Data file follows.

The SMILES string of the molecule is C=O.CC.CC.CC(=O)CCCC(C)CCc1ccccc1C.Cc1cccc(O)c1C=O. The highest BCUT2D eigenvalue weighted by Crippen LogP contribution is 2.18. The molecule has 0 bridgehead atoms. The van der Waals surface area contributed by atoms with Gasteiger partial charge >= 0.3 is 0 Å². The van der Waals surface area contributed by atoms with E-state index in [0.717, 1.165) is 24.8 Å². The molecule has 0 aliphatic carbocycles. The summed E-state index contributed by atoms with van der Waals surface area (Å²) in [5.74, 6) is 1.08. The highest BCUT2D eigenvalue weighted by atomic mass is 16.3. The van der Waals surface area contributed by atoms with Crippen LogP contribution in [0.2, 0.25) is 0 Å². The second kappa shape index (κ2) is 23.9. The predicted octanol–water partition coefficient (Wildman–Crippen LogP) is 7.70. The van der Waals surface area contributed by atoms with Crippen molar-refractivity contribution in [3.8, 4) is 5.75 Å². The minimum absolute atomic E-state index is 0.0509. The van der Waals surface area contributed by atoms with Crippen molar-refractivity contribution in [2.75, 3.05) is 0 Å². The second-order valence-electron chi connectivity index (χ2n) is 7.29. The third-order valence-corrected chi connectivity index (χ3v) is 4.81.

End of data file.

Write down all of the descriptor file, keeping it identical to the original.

The SMILES string of the molecule is C=O.CC.CC.CC(=O)CCCC(C)CCc1ccccc1C.Cc1cccc(O)c1C=O. The highest BCUT2D eigenvalue weighted by Crippen LogP contribution is 2.18. The molecule has 0 bridgehead atoms. The van der Waals surface area contributed by atoms with Gasteiger partial charge >= 0.3 is 0 Å². The van der Waals surface area contributed by atoms with E-state index in [0.717, 1.165) is 24.8 Å². The molecule has 0 aliphatic carbocycles. The summed E-state index contributed by atoms with van der Waals surface area (Å²) in [5.74, 6) is 1.08. The highest BCUT2D eigenvalue weighted by atomic mass is 16.3. The van der Waals surface area contributed by atoms with Crippen LogP contribution in [0.2, 0.25) is 0 Å². The second kappa shape index (κ2) is 23.9. The predicted octanol–water partition coefficient (Wildman–Crippen LogP) is 7.70. The van der Waals surface area contributed by atoms with Crippen molar-refractivity contribution in [3.8, 4) is 5.75 Å². The minimum absolute atomic E-state index is 0.0509. The van der Waals surface area contributed by atoms with Crippen molar-refractivity contribution in [2.75, 3.05) is 0 Å². The second-order valence-electron chi connectivity index (χ2n) is 7.29. The third-order valence-corrected chi connectivity index (χ3v) is 4.81.